First Community Food Assessment in over 10 Years Finished

The first community food assessment in over a decade found the food system is well connected in the Gorge, with strong organizing work being done in tightknit communities, especially in rural areas like South Wasco County and Sherman County.

That was the good news. The assessment also found some unsurprising results: For many, food, including local healthy produce, is expensive relative to their income. A 2015 study found 20 percent of people in the Gorge run out of food monthly, and 30 percent worry about running out of food.

For the assessment of Hood River, Wasco and Sherman counties, four AmeriCorps volunteers interviewed over 40 people, including farmers, food bank workers, people who work in restaurants, and people who receive nutrition benefits.

The assessment is part of a statewide project led by Oregon Food Bank intending to build food security and healthier, more stable local food systems. The project was led locally by Sharon Thornberry, the manager of Columbia Gorge Food Bank.

Findings include:

  • With the pandemic, more people were thinking about where their food comes from, and more were interested in gardening and growing their own food
  • Farmland is expensive and it can be difficult for producers to access the commercial farmland they need
  • Fresh local food is expensive, but it is a difficult issue, because in the big picture, farmers and business owners need to receive payment for their food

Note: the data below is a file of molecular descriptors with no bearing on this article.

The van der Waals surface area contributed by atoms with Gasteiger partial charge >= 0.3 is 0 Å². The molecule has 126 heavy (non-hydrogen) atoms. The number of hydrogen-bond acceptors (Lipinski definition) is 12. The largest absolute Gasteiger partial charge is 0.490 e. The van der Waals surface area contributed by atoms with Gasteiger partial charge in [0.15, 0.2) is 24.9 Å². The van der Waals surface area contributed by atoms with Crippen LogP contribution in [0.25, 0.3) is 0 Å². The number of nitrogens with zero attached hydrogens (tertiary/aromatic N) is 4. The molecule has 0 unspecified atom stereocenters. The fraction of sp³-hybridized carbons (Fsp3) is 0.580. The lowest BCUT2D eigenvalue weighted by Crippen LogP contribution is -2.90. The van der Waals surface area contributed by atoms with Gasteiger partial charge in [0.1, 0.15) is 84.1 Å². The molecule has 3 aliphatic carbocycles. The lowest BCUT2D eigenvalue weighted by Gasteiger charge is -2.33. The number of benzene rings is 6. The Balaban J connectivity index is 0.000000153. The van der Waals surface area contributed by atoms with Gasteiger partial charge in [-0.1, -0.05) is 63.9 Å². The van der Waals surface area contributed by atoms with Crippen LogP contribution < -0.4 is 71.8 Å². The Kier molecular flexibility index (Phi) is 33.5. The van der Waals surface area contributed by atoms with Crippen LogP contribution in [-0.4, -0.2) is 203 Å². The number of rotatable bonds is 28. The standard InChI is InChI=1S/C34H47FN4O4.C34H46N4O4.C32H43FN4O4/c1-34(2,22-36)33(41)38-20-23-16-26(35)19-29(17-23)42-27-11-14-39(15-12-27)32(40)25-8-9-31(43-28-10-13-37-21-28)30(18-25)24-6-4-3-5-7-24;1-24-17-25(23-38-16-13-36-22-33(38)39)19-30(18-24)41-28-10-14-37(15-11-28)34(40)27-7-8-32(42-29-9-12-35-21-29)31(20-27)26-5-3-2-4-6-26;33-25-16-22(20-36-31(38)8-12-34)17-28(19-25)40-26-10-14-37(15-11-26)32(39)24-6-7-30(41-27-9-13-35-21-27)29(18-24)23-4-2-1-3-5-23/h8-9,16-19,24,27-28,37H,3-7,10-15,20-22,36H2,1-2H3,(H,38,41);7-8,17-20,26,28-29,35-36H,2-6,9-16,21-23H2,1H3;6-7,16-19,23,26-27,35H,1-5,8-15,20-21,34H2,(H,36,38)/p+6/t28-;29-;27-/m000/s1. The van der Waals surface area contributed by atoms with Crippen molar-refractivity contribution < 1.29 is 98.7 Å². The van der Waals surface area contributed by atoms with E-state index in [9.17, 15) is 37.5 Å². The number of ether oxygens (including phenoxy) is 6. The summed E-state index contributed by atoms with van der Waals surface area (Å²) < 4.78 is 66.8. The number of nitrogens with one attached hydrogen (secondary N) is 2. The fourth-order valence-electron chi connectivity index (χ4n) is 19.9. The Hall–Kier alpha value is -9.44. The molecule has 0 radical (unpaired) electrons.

• Sherman County has seen an increase in locally produced food in recent years
  • The Gorge Grown Mobile Food Market has ramped up in the years since the last food assessment, in 2010
    • Two food banks were established in 2020 in Maupin and Wamic, and one was established in Rufus in Sherman County in 2018

Recommendations include:

  • Expanding community garden access in The Dalles and Sherman County. There is a lot of desire for a garden, but little space, the assessment found
    • Continue to promote awareness of available food resources like food pantries and the Veggie Rx program, a fruit and vegetable prescription program that gives people vouchers for food

Emily Short, an AmeriCorps VISTA volunteer who recently finished a year-long assignment at North Central Public Health District,

helped with the assessment. “Everyone is really passionate about the work that they do, whether that’s just feeding people or trying to improve the health of the community. You can really see that in the conversations we had.”

The ultimate goal of the assessment is to reduce food insecurity and create a more robust, connected and sustainable local food system.

The food assessment can be found at

(For more information, please contact the Columbia Gorge Food Bank at 541-370-2333 or find them on the web at or call North Central Public Health District at

(541) 506-2600, visit us on the web at or find us on Facebook.)